“So it’s been that growth all the way to six-time all-star, Olympic gold medal, and an NBA title which is really incredible for Kyle Lowry, I think. And he’s broken most, or he’s really high up there, on all the Raptors records, he’ll go down as maybe the greatest Raptor ever, I think, to date.”
Lowry, though, wasn’t the only one who was potentially facing his last night as a Raptor. Powell, who has only played for Toronto in his six NBA seasons, could also be on the move tomorrow.
He said that the strangest part of the days and weeks leading up to Thursday’s deadline wasn’t hearing his name being bandied about in the media, but instead in the conversations he’s had with members of Toronto’s organization about what it will be like for him to play elsewhere.
“I haven’t been watching SportsCenter, to be honest,” Powell said. “I really don’t see a lot of stuff. I mean it’s weird around me. I feel like, with some people in the organization I’m always being asked what can happen, this, that and the other. But I tell them the same thing every single day. Some of the people in the organization, our medical staff were emotional and things like that, and I’m telling them to relax and calm down.
“But it’s a business. You build connections with people … it doesn’t really bother me any type of way. Whatever happens, I can’t speak on emotions that aren’t here right now. I’m going to wait and see like everybody else.”
Things are different, though, for Lowry, whose transformation from NBA vagabond to All-Star and champion has mirrored the Raptors’ rise from a forgotten franchise to one that has been a consistent winner for the past several seasons. That, despite the fact that he and his teammates haven’t played a game in Toronto in more than a year, has forged a connection that adds extra meaning to whatever happens Thursday.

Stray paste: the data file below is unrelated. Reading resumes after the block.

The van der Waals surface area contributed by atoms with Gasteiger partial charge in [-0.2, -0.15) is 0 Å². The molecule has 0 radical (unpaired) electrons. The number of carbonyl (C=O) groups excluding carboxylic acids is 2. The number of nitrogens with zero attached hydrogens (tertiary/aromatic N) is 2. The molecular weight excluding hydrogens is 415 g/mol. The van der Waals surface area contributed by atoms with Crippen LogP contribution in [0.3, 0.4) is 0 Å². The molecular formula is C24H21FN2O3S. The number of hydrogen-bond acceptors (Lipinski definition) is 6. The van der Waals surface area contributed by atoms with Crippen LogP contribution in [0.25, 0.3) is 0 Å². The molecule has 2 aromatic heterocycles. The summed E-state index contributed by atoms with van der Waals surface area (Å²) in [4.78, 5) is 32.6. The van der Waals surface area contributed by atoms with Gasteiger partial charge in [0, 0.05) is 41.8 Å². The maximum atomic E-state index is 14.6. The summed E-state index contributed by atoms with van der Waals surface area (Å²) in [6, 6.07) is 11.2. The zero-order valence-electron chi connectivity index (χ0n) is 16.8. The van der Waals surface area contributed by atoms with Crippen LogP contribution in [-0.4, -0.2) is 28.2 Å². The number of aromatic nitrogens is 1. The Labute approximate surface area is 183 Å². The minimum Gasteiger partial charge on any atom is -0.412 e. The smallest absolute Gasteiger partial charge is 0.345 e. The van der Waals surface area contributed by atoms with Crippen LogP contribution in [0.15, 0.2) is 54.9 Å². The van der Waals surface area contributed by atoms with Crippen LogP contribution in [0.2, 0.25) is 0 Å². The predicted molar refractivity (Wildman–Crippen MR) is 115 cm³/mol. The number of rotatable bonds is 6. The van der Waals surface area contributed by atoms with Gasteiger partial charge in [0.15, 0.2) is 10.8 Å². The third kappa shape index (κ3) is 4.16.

Lowry, who has already said in a previous media session that he will retire as a Raptor no matter what happens at the trade deadline or this summer in free agency, will turn 36 on Thursday.
He said he hopes to play golf and will have his phone on but will just wait to see what his agent, Mark Bartelstein, has to say when he calls him, as opposed to staring as his phone waiting to see what will take place.
Whatever it is he winds up hearing, Lowry said he’ll be at peace with whatever jersey he’s going to put on once Thursday’s deadline passes.
“Whatever will be will be, honestly,” he said. “That’s the truth. Whatever will be will be. At the end of the day, everything happens for a reason. You can’t control everything and in some situations you can, but every decision that has happened that I’ve had a choice in doing has worked out for me very well and everything will be fine.
“At the end of the day, everything will be fine no matter what happens.”
And, if he’s no longer in Toronto, Lowry will leave behind an indelible mark on a franchise that he’s made his own over the past eight-plus seasons.
“I’ve heaped about as much praise as I can on him, [and] I certainly don’t mind doing that,” Nurse said. “My one comment that I always make, that I think is the highest compliment I give him is he plays harder than anybody I’ve ever seen.
“On the court coaching or coaching against or watching games or anything, he plays harder than anybody I’ve ever seen. I can’t give him a higher compliment than that.”